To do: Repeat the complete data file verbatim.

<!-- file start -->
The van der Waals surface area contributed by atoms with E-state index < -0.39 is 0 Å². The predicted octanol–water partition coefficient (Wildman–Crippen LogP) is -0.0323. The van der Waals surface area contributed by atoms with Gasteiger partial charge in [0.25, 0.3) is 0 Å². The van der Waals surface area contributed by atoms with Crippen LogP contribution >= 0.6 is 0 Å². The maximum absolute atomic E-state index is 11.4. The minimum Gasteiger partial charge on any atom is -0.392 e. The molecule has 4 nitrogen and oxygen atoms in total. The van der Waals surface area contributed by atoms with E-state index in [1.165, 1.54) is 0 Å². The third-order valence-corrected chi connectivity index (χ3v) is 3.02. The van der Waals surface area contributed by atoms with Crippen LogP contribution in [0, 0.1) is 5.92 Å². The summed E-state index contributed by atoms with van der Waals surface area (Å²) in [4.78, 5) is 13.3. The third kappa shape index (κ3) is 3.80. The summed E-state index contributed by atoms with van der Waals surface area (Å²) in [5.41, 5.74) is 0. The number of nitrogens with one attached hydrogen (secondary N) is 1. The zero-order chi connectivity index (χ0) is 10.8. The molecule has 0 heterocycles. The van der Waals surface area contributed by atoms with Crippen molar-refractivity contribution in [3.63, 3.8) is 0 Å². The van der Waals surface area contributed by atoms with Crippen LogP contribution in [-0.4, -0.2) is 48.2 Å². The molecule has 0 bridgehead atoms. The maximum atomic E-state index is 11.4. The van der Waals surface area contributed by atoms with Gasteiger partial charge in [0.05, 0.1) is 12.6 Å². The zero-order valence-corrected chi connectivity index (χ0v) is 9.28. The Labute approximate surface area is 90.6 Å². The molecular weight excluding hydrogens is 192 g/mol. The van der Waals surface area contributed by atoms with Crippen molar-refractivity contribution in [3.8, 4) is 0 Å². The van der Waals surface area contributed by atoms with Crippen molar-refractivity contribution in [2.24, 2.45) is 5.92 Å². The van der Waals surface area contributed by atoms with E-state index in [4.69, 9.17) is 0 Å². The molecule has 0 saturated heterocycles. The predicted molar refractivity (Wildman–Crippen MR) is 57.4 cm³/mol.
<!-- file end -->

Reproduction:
The van der Waals surface area contributed by atoms with E-state index < -0.39 is 0 Å². The predicted octanol–water partition coefficient (Wildman–Crippen LogP) is -0.0323. The van der Waals surface area contributed by atoms with Gasteiger partial charge in [0.25, 0.3) is 0 Å². The van der Waals surface area contributed by atoms with Crippen LogP contribution >= 0.6 is 0 Å². The maximum absolute atomic E-state index is 11.4. The minimum Gasteiger partial charge on any atom is -0.392 e. The molecule has 4 nitrogen and oxygen atoms in total. The van der Waals surface area contributed by atoms with E-state index in [1.165, 1.54) is 0 Å². The third-order valence-corrected chi connectivity index (χ3v) is 3.02. The van der Waals surface area contributed by atoms with Crippen LogP contribution in [0, 0.1) is 5.92 Å². The summed E-state index contributed by atoms with van der Waals surface area (Å²) in [4.78, 5) is 13.3. The third kappa shape index (κ3) is 3.80. The summed E-state index contributed by atoms with van der Waals surface area (Å²) in [5.41, 5.74) is 0. The number of nitrogens with one attached hydrogen (secondary N) is 1. The zero-order chi connectivity index (χ0) is 10.8. The molecule has 0 heterocycles. The van der Waals surface area contributed by atoms with Crippen molar-refractivity contribution in [3.63, 3.8) is 0 Å². The van der Waals surface area contributed by atoms with Crippen LogP contribution in [-0.4, -0.2) is 48.2 Å². The molecule has 0 bridgehead atoms. The maximum atomic E-state index is 11.4. The van der Waals surface area contributed by atoms with Gasteiger partial charge in [0.05, 0.1) is 12.6 Å². The zero-order valence-corrected chi connectivity index (χ0v) is 9.28. The Labute approximate surface area is 90.6 Å². The molecular weight excluding hydrogens is 192 g/mol. The van der Waals surface area contributed by atoms with Crippen molar-refractivity contribution in [3.8, 4) is 0 Å². The van der Waals surface area contributed by atoms with Crippen molar-refractivity contribution in [2.24, 2.45) is 5.92 Å². The van der Waals surface area contributed by atoms with E-state index in [4.69, 9.17) is 0 Å². The molecule has 0 saturated heterocycles. The predicted molar refractivity (Wildman–Crippen MR) is 57.4 cm³/mol.